Cabinet Approves New Telecom Policy
The cabinet today approved the new telecom policy, now coined ‘National Digital Communications Policy 2018’, which aims to attract $100 billion in investments and create 40 lakh jobs in the sector by 2022.
The draft also promised to rationalise levies such as spectrum charges to rejuvenate debt-ridden telecom sector. The policy also envisages 50 Mbps of broadband connectivity to every citizen in five years.
According to the draft of the policy, NDCP will focus on increasing high-speed broadband penetration, with use of modern technologies like 5G and optical fiber across the country at affordable rates.
Telecom minister Manoj Sinha said things have very rapidly evolved in the telecom sector and hence new policy has been made to address emerging technology areas like 5G, Internet of Things and machine to machine communication.
The minister said the government wants to focus on socio-economic growth of the country with the help of the telecom sector instead of seeing it as source of revenue generation.
The NDCP proposes to adopt "Optimal Pricing of Spectrum" to ensure sustainable and affordable access to digital communications. High spectrum price and related charges have been the main concern of the telecom services segment, which is reeling under a debt of around Rs 7.8 lakh crore.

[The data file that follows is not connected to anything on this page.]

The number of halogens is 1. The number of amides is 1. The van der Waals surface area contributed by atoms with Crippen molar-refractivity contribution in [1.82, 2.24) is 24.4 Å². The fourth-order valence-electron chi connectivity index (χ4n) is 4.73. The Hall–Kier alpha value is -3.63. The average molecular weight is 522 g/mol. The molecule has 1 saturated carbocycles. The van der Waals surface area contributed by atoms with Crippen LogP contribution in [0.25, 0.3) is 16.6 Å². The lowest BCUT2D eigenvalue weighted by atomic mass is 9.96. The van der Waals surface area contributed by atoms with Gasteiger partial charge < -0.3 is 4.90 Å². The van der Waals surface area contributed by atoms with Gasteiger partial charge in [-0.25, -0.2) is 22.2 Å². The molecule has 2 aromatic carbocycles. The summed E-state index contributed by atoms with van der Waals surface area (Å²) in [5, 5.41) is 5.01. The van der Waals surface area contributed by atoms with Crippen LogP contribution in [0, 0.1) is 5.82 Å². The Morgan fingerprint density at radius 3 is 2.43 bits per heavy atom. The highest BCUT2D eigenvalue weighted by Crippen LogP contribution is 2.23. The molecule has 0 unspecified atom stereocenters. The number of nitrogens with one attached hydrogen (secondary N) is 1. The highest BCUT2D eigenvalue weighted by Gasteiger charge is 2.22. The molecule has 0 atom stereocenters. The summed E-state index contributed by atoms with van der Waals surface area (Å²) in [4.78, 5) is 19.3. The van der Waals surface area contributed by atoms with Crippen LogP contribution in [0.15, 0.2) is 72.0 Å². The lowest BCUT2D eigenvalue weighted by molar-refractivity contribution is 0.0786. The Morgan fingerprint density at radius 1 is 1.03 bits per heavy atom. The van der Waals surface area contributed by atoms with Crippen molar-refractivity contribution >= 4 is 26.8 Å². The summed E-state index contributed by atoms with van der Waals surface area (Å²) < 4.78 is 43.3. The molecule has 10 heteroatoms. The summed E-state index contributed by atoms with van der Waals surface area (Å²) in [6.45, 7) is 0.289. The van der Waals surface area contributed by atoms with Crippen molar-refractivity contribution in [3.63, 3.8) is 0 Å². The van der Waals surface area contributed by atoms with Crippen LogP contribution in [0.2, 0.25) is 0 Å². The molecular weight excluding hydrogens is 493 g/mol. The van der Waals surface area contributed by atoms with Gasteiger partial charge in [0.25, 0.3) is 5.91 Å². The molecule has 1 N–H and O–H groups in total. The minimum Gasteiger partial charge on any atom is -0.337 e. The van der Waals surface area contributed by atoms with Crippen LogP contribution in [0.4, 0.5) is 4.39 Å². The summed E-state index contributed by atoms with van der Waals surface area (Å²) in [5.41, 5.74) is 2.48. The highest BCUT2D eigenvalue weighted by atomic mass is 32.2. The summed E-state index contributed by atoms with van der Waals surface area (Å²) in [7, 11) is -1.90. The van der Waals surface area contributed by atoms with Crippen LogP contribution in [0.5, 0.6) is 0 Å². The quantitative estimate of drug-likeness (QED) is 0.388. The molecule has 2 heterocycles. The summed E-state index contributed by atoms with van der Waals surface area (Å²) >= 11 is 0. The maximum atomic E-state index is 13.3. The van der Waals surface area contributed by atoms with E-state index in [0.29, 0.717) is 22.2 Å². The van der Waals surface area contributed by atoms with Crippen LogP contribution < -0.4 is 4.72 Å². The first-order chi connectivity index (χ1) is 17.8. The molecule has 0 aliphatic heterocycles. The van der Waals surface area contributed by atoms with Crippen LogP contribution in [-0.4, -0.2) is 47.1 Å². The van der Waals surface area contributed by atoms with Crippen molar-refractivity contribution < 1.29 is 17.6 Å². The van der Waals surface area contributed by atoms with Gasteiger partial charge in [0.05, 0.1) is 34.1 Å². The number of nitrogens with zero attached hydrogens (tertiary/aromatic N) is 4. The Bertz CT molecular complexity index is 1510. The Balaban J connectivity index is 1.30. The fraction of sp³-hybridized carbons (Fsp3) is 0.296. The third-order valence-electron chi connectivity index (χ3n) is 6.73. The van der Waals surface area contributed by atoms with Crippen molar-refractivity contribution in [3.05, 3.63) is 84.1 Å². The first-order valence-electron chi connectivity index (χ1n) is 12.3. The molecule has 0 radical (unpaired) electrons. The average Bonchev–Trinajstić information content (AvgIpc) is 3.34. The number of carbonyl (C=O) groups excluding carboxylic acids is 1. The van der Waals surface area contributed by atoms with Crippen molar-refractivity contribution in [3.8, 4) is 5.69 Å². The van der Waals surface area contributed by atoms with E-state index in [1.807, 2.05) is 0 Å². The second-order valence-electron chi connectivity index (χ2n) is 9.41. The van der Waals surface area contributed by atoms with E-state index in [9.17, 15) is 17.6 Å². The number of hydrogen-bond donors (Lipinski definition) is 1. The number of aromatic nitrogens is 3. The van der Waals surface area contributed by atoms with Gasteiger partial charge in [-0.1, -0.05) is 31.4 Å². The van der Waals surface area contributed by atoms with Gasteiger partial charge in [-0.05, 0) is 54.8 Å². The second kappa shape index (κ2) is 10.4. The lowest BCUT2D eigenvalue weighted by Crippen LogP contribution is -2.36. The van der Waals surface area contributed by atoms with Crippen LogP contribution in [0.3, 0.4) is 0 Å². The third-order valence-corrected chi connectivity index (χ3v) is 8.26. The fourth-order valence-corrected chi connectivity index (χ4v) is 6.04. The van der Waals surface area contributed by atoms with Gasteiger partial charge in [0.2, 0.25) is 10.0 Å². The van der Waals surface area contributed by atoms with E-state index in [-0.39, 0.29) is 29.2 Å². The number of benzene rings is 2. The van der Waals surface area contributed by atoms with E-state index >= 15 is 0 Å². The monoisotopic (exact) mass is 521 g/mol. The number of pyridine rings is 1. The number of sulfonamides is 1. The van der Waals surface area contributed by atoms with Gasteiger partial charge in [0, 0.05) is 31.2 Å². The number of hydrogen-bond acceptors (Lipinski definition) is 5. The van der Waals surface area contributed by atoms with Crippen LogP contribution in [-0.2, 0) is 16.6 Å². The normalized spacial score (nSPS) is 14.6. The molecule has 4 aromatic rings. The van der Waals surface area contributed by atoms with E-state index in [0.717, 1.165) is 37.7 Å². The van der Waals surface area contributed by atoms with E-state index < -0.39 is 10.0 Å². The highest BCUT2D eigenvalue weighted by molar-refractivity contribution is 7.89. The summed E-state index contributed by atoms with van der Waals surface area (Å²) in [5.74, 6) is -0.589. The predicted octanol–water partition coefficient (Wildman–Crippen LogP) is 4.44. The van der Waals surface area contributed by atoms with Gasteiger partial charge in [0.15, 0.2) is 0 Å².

Some of the objectives of the NDCP 2018 include providing broadband access to all, creating 40 lakh new jobs, and increasing India's ranking in the global ICT Index to 50th spot.
"We also expect GDP contribution of telecom sector, which has been around 6 percent, to grow to 8 percent... and expect 100 billion dollar investment to come in," he said.
The global average of telecom sector contribution to GDP is 4.5 percent. The sector at present contributes around 6.5 percent to India's GDP.
The government expects to decide on most of the promises made under NDCP 2018 in a year, Sinha said.
"We will decide on most of the things in a year," Sinha said in response to a query on by when the government will be ready with a roadmap.
The last national telecom policy was issued in 2012.
“We have also changed the name of Telecom Commission to Digital Communication Commission. We will work inclusion of other ministry representatives into it,” Sinha said.
The minister said the policy has been formulated after it was felt that a "consumer-centric and application-driven policy" be brought in. The vision, Sinha said, is to have robust communication infrastructure and broadband for all.
The policy promises to promote domestic telecom products and equipment manufacturing with preference to indigenous manufacturers and encourage participation of technology startups in the sector.
Industry body COAI said the implementation of NDCP 2018 will have a positive, long-term impact on the sector. It also hoped that the DoT will closely monitor the timely implementation of this policy so that the industry can recuperate from the deepening financial stress.
"Thus, the most important and urgent requirement is to restore the financial health of the sector for which the Policy document envisages the reduction in levies and ease of doing business," COAI Director General Rajan S Mathews said.